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The Western Wall Tunnel

The Western Wall tunnel is a treat for archaeology and history buffs who are astounded to discover that as massive as the open-air portion of the Western Wall is – at over 180 feet long and over 60 feet high – most of its nearly 1,700-foot original length lies beneath today’s Old City.

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Faith, culture and history come together at the Western Wall in that special blend that makes Israel unique.  Revered as the last remnant of the Second Temple, the Western Wall is Judaism’s most sacred site. But thanks to King Solomon’s “invitation” for everyone (1 King 8:41-42) to turn here in prayer, visitors of all faiths and cultures can feel a special bond.

 

You’ll find worshippers here day and night, but on Bar Mitzvah days (Mondays, Thursdays and Saturdays) families from around the world and across Israel crowd the plaza to celebrate their sons’ first public Bible reading at age 13. Mingling here with Jews from every continent, each with their own customs, music, dress and liturgy becomes a colorful and unforgettable cultural adventure. For many visitors, placing a traditional prayer note within these ancient stones is a memory to treasure.

 

The nearby Western Wall tunnel is a treat for archaeology and history buffs, who are astounded to discover that as massive as the open-air portion of the Western Wall is – at over 180 feet long and over 60 feet high – most of its nearly 1,700-foot original length lies beneath today’s Old City.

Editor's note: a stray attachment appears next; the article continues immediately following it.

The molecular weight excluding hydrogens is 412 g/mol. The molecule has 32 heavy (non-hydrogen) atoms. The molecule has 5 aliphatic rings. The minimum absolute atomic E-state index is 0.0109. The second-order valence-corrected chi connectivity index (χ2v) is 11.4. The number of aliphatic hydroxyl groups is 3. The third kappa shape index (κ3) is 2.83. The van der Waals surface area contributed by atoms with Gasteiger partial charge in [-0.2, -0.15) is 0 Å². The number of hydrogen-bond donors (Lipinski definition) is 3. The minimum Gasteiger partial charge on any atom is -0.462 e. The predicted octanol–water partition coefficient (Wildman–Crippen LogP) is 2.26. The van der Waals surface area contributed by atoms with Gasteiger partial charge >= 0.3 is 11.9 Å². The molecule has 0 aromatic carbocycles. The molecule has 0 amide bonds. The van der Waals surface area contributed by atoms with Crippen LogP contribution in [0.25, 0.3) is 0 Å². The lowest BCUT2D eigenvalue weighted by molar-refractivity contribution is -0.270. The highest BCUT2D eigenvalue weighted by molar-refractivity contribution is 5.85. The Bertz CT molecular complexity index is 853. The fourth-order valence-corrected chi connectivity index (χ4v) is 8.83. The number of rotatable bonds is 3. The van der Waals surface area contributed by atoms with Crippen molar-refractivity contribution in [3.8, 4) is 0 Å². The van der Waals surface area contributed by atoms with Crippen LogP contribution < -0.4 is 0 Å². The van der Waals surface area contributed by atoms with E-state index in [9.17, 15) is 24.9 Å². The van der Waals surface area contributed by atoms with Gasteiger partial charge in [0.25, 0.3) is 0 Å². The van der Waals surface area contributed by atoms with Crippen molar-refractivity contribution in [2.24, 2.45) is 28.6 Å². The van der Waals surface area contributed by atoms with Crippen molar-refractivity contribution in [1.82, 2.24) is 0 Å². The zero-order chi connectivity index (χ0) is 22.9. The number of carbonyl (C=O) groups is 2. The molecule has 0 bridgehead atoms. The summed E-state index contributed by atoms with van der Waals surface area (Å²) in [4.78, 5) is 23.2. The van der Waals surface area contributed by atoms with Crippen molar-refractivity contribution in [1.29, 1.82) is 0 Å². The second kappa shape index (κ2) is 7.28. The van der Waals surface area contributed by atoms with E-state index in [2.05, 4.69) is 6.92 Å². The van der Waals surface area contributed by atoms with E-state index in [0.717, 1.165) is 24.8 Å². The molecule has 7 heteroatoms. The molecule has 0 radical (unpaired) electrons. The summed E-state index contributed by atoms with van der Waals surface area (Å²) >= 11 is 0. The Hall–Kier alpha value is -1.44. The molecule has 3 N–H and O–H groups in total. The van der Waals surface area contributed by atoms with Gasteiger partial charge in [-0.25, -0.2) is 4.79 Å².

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The tunnels are those that have been created by numerous arches side-by-side supporting staircases going from the city to the Temple Mount. In ancient times there was a shallow valley called the Tyropaean running along the Western side of the Temple Mount (now filled in due to constant demolition and rebuilding) that separated the rich Herodian quarter from the Temple, and it was the need to bridge this that cause the arches to be built. These pathways still hold up the streets today, and the tunnel goes directly underneath the Muslim quarter.

 

 

Reach out in the tunnel to touch portions of the huge arches that supported Jerusalem’s streets over the millennia, the homes later built among them, and of course, the Western Wall itself, some of whose building blocks are the most massive ever discovered. You will re-emerge in present-day Jerusalem with a new appreciation for the magnificent and moving site.

 

 

 

http://english.thekotel.org/  


 

 

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